Hall, 27, the 2008 U.S. Olympic Trials marathon winner, said he didn’t want to race feeling less than his “very best,” according to an e-mailed statement from marathon organizers. Hall had said he wanted to break Khalid Khannouchi’s U.S. record of 2 hours, 5 minutes, 38 seconds, set at the 2002 London Marathon, in the Oct. 10 race.
“Perhaps I was a bit too eager to capitalize on the lightning-fast course, atmosphere and history of the event in my race preparations, causing me to over-train and suffer from perpetual fatigue,” Hall said in the statement. “If I am not fully ready to run, I owe it to myself, my fans and organizers to not show up with less than my very best.”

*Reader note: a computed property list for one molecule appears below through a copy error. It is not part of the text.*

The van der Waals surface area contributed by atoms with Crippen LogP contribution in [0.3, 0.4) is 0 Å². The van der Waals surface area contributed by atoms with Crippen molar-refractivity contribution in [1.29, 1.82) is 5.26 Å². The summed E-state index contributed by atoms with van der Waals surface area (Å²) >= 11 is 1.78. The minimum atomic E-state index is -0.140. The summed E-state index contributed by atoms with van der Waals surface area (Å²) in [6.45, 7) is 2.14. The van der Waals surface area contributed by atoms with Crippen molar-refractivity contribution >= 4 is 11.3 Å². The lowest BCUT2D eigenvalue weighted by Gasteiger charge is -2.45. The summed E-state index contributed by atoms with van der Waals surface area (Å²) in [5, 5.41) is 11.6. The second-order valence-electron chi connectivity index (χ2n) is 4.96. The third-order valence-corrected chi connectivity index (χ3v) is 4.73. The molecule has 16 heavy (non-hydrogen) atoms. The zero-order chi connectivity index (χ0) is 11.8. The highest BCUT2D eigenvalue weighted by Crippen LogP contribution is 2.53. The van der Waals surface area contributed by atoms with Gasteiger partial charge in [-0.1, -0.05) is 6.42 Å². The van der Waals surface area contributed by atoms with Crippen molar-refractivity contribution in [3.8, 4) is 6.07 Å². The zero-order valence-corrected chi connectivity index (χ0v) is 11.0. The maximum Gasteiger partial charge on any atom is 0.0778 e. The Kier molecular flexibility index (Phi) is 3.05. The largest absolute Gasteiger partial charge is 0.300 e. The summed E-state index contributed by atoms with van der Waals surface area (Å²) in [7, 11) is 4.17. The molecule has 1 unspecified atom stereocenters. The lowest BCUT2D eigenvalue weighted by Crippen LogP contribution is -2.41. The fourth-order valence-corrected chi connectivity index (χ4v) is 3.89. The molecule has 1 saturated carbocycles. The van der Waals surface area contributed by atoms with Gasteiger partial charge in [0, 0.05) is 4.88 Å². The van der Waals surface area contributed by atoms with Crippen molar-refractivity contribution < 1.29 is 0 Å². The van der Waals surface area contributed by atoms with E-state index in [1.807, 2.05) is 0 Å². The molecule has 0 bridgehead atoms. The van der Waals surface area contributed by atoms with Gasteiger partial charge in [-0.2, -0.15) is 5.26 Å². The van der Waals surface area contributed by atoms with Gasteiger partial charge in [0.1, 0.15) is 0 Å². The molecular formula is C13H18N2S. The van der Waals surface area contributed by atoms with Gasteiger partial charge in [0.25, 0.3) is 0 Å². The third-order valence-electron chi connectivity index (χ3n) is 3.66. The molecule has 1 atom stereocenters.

Hall finished 14th at the Sept. 19 Philadelphia Half Marathon, four minutes slower than his career-best time at the 13.1-mile distance. He was the top American finisher in this year’s Boston Marathon, finishing fourth at 2:08:41, the fastest by an American in the race’s history.
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